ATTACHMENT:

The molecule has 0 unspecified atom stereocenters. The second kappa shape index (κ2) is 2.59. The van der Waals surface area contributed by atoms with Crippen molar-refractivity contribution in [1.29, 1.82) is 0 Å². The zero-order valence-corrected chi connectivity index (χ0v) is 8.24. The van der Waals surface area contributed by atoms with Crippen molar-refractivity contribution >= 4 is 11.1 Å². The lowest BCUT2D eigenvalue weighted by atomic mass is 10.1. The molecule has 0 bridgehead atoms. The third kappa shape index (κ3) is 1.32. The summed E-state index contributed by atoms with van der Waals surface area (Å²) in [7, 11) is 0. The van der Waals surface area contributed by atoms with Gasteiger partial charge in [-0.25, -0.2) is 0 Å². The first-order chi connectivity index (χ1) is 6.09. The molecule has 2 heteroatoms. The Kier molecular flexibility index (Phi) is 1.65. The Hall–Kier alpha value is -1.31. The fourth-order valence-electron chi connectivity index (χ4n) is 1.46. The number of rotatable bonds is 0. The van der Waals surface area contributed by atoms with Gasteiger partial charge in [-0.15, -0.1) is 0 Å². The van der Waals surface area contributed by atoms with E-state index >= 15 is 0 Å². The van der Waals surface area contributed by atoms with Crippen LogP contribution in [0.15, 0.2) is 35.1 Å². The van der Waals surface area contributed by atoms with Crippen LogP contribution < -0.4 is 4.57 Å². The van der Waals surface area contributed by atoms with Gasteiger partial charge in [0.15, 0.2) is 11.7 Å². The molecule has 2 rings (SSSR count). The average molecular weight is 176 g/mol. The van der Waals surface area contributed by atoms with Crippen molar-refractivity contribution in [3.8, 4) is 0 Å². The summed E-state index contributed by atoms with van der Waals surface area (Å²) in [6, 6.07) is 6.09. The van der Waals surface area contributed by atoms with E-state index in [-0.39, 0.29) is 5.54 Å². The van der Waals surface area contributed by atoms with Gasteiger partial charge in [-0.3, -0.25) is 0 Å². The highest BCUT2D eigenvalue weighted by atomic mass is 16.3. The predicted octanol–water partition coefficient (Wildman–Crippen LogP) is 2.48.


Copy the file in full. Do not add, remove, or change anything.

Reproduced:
The molecule has 0 unspecified atom stereocenters. The second kappa shape index (κ2) is 2.59. The van der Waals surface area contributed by atoms with Crippen molar-refractivity contribution in [1.29, 1.82) is 0 Å². The zero-order valence-corrected chi connectivity index (χ0v) is 8.24. The van der Waals surface area contributed by atoms with Crippen molar-refractivity contribution >= 4 is 11.1 Å². The lowest BCUT2D eigenvalue weighted by atomic mass is 10.1. The molecule has 0 bridgehead atoms. The third kappa shape index (κ3) is 1.32. The summed E-state index contributed by atoms with van der Waals surface area (Å²) in [7, 11) is 0. The van der Waals surface area contributed by atoms with Gasteiger partial charge in [-0.25, -0.2) is 0 Å². The first-order chi connectivity index (χ1) is 6.09. The molecule has 2 heteroatoms. The Kier molecular flexibility index (Phi) is 1.65. The Hall–Kier alpha value is -1.31. The fourth-order valence-electron chi connectivity index (χ4n) is 1.46. The number of rotatable bonds is 0. The van der Waals surface area contributed by atoms with Gasteiger partial charge in [-0.15, -0.1) is 0 Å². The van der Waals surface area contributed by atoms with E-state index >= 15 is 0 Å². The van der Waals surface area contributed by atoms with Crippen LogP contribution in [0.15, 0.2) is 35.1 Å². The van der Waals surface area contributed by atoms with Crippen LogP contribution < -0.4 is 4.57 Å². The van der Waals surface area contributed by atoms with Gasteiger partial charge in [0.15, 0.2) is 11.7 Å². The molecule has 2 rings (SSSR count). The average molecular weight is 176 g/mol. The van der Waals surface area contributed by atoms with Crippen molar-refractivity contribution in [3.8, 4) is 0 Å². The summed E-state index contributed by atoms with van der Waals surface area (Å²) in [6, 6.07) is 6.09. The van der Waals surface area contributed by atoms with E-state index in [-0.39, 0.29) is 5.54 Å². The van der Waals surface area contributed by atoms with Gasteiger partial charge in [-0.3, -0.25) is 0 Å². The highest BCUT2D eigenvalue weighted by atomic mass is 16.3. The predicted octanol–water partition coefficient (Wildman–Crippen LogP) is 2.48.